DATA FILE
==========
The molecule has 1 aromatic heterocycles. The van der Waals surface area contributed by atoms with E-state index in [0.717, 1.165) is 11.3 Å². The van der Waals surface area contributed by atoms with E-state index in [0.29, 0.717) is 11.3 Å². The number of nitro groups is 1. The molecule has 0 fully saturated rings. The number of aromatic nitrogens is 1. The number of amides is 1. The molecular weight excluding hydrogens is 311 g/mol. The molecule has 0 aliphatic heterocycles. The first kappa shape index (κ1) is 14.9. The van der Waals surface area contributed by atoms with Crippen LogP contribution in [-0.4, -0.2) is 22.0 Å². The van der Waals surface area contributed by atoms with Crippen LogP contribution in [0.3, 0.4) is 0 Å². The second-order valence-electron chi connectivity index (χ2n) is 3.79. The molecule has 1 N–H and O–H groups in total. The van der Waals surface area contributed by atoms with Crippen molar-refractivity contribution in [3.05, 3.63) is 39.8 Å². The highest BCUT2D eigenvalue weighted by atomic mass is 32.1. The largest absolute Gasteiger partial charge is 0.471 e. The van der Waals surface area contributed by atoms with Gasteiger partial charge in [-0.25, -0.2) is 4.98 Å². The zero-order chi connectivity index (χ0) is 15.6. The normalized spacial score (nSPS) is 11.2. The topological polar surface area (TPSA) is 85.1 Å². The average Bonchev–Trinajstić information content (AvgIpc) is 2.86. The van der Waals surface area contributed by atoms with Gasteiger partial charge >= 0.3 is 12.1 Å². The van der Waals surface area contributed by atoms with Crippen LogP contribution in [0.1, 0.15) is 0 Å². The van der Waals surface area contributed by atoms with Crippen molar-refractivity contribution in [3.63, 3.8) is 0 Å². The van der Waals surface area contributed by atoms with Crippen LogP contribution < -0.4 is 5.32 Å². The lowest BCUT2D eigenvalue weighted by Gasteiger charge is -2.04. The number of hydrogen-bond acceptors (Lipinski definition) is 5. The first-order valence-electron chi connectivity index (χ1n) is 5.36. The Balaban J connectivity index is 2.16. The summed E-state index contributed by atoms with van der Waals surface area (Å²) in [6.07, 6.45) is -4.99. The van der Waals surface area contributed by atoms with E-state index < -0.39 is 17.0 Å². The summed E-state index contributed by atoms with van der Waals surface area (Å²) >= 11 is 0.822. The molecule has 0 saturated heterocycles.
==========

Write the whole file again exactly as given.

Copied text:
The molecule has 1 aromatic heterocycles. The van der Waals surface area contributed by atoms with E-state index in [0.717, 1.165) is 11.3 Å². The van der Waals surface area contributed by atoms with E-state index in [0.29, 0.717) is 11.3 Å². The number of nitro groups is 1. The molecule has 0 fully saturated rings. The number of aromatic nitrogens is 1. The number of amides is 1. The molecular weight excluding hydrogens is 311 g/mol. The molecule has 0 aliphatic heterocycles. The first kappa shape index (κ1) is 14.9. The van der Waals surface area contributed by atoms with Crippen LogP contribution in [-0.4, -0.2) is 22.0 Å². The van der Waals surface area contributed by atoms with Crippen LogP contribution in [0.3, 0.4) is 0 Å². The second-order valence-electron chi connectivity index (χ2n) is 3.79. The molecule has 1 N–H and O–H groups in total. The van der Waals surface area contributed by atoms with Crippen molar-refractivity contribution in [3.05, 3.63) is 39.8 Å². The highest BCUT2D eigenvalue weighted by atomic mass is 32.1. The largest absolute Gasteiger partial charge is 0.471 e. The van der Waals surface area contributed by atoms with Gasteiger partial charge in [-0.25, -0.2) is 4.98 Å². The zero-order chi connectivity index (χ0) is 15.6. The normalized spacial score (nSPS) is 11.2. The topological polar surface area (TPSA) is 85.1 Å². The average Bonchev–Trinajstić information content (AvgIpc) is 2.86. The van der Waals surface area contributed by atoms with Gasteiger partial charge >= 0.3 is 12.1 Å². The van der Waals surface area contributed by atoms with Crippen LogP contribution in [0.1, 0.15) is 0 Å². The van der Waals surface area contributed by atoms with Crippen molar-refractivity contribution in [3.63, 3.8) is 0 Å². The van der Waals surface area contributed by atoms with Crippen LogP contribution < -0.4 is 5.32 Å². The lowest BCUT2D eigenvalue weighted by Gasteiger charge is -2.04. The number of hydrogen-bond acceptors (Lipinski definition) is 5. The first-order valence-electron chi connectivity index (χ1n) is 5.36. The Balaban J connectivity index is 2.16. The summed E-state index contributed by atoms with van der Waals surface area (Å²) in [6.07, 6.45) is -4.99. The van der Waals surface area contributed by atoms with E-state index < -0.39 is 17.0 Å². The summed E-state index contributed by atoms with van der Waals surface area (Å²) >= 11 is 0.822. The molecule has 0 saturated heterocycles.